Misinformation on Facebook got six times more clicks than factual news during the 2020 election, study says

Right-leaning pages also produce more misinformation, the forthcoming study found.


A new study of user behavior on Facebook around the 2020 election is likely to bolster critics’ long-standing arguments that the company’s algorithms fuel the spread of misinformation over more trustworthy sources.

The forthcoming peer-reviewed study by researchers at New York University and the Université Grenoble Alpes in France has found that from August 2020 to January 2021, news publishers known for putting out misinformation got six times the amount of likes, shares and interactions on the platform as did trustworthy news sources, such as CNN or the World Health Organization.

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Philip S Moore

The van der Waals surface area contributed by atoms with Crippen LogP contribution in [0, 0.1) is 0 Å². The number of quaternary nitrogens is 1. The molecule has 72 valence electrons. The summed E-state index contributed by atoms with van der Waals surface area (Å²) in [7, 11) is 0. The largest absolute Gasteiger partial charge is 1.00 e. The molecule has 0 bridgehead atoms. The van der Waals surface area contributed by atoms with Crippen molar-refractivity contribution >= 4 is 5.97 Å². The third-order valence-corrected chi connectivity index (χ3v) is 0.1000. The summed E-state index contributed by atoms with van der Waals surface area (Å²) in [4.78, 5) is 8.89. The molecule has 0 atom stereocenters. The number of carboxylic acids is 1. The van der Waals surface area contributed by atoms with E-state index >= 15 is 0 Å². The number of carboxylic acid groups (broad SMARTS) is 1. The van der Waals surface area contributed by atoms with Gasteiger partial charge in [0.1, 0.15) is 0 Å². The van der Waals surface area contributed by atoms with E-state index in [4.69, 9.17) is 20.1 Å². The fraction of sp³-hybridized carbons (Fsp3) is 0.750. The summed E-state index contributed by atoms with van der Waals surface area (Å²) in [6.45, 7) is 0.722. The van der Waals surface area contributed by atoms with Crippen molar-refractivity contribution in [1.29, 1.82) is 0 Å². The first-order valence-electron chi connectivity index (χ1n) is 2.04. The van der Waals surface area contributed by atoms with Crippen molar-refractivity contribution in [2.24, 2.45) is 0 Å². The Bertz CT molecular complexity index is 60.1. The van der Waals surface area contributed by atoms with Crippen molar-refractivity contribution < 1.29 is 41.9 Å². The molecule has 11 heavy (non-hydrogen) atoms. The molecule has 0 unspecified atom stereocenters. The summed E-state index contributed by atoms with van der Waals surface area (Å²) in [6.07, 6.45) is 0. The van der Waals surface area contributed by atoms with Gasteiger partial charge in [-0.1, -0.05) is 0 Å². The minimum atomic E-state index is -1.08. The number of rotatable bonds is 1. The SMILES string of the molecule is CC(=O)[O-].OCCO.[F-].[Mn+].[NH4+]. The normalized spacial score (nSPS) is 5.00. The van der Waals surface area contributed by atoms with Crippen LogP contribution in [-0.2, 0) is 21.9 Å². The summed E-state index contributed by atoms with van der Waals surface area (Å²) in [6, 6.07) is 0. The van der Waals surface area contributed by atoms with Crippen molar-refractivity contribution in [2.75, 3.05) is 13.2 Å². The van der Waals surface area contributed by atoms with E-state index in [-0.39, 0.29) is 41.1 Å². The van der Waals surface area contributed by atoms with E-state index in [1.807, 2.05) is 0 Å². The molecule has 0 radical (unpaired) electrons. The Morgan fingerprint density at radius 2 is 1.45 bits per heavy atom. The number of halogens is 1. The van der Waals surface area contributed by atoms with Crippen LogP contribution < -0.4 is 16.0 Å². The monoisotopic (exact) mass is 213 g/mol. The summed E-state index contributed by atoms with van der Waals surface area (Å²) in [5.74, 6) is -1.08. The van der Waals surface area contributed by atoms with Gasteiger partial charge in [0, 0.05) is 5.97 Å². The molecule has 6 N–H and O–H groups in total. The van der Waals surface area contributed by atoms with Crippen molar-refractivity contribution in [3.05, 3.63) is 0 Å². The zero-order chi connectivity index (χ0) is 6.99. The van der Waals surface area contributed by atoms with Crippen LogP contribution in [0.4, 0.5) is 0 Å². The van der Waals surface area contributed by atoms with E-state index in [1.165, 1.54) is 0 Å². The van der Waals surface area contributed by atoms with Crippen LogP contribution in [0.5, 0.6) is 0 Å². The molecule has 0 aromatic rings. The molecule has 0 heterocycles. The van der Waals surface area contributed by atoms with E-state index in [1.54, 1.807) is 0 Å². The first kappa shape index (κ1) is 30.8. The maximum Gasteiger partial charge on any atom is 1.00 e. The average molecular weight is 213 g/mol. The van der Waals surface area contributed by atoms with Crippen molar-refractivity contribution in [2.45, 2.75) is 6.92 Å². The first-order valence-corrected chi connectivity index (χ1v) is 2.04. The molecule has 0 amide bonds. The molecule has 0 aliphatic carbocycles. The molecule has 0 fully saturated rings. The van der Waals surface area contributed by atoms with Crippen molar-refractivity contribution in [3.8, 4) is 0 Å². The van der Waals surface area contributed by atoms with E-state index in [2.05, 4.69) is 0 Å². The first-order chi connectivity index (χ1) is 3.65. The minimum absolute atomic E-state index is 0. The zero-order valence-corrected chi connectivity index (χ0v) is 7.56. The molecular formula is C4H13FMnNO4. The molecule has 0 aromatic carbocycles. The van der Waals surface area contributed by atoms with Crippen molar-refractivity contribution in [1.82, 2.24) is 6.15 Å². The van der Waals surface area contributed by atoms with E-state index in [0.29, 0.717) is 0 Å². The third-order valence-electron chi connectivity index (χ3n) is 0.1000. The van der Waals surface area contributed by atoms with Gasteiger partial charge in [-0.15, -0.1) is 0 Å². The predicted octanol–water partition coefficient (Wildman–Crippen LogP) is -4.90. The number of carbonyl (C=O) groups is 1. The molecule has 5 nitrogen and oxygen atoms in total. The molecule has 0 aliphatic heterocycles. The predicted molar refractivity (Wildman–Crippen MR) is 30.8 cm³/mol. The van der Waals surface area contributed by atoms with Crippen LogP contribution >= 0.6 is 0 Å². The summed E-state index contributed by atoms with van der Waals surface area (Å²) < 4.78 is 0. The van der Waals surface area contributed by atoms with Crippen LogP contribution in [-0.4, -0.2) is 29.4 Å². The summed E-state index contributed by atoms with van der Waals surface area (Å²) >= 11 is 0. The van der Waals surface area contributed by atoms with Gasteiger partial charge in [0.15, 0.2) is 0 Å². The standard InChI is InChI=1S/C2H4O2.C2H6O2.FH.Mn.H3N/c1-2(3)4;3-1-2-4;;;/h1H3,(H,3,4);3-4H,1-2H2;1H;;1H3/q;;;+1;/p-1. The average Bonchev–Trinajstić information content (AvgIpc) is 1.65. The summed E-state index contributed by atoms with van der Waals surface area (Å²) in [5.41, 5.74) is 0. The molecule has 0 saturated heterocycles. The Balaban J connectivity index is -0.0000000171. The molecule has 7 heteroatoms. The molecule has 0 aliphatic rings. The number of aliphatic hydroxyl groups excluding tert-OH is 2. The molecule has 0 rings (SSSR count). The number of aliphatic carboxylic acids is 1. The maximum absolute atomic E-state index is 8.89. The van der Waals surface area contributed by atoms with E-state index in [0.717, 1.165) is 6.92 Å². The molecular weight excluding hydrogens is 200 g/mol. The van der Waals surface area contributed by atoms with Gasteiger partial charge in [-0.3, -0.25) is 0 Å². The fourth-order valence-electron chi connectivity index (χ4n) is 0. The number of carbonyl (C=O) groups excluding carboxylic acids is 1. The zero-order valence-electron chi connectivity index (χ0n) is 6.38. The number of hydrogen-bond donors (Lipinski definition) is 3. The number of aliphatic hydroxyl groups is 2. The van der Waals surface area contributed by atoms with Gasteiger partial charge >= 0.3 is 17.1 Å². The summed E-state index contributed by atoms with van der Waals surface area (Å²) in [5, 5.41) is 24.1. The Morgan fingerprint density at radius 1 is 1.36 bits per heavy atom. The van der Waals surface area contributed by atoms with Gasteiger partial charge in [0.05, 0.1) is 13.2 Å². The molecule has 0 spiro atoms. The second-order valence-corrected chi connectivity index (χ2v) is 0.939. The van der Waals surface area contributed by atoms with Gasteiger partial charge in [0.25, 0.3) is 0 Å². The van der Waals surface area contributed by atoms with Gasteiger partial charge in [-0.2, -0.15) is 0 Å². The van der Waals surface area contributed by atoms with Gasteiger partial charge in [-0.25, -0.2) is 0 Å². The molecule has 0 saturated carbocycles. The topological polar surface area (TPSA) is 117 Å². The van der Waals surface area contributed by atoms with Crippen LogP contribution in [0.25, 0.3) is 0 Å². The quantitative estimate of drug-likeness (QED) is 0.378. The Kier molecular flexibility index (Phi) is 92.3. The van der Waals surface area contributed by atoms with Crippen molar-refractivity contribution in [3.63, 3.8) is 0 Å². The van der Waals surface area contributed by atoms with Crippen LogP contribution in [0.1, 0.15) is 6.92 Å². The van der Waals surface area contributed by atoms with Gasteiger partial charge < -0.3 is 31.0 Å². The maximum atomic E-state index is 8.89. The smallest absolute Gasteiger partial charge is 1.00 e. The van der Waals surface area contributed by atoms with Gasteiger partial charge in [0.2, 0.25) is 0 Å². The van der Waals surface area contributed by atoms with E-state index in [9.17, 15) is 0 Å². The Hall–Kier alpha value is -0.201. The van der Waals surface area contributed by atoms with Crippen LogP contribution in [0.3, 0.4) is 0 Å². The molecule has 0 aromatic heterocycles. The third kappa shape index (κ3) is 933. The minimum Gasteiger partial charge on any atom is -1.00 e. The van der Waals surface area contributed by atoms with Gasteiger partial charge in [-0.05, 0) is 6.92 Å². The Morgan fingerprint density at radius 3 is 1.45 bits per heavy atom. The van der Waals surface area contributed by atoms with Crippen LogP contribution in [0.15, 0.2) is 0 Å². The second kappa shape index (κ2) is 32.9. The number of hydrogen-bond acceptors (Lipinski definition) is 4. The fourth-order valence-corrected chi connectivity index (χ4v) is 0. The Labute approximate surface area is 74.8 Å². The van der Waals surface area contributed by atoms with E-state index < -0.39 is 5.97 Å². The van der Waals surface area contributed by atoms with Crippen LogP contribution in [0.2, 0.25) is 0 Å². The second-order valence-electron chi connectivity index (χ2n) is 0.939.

It is inevitable that more sensational stories will attract more readers. However, to dismiss those sensational stories as "misinformation" goes to the difficulty in making a judgement about truth versus fiction in reporting, or on relying on sites, such as Facebook, to police themselves. As highlighted by Pulitzer Prize-winning author, Richard Kluger, in his 2016 book, "Indelible Ink: The Trials of John Peter Zenger and the Birth of America's Free Press", Zenger could easily have been accused of publishing misinformation, in that exaggeration and innuendo played a role in his reporting. So, too, could Jay M. Near, whose prosecution by the state of Minnesota and successful appeal to the U. S. Supreme Court established the press freedom we now accept as our right.

However, as Chief Justice and legendary jurist Charles Evans Hughes wrote in his decision overturning the Minnesota "public nuisance" gag law, "...the fact that liberty of press may be abused does not make any less necessary the immunity of the press from prior restraint ... a more serious evil would result if officials could determine which stories can be published ..." The same could be said for any of today's purveyors of "misinformation". The last person to determine the truth of an accusation is the person with a vested interest in declaring its falsity.

Tuesday, September 7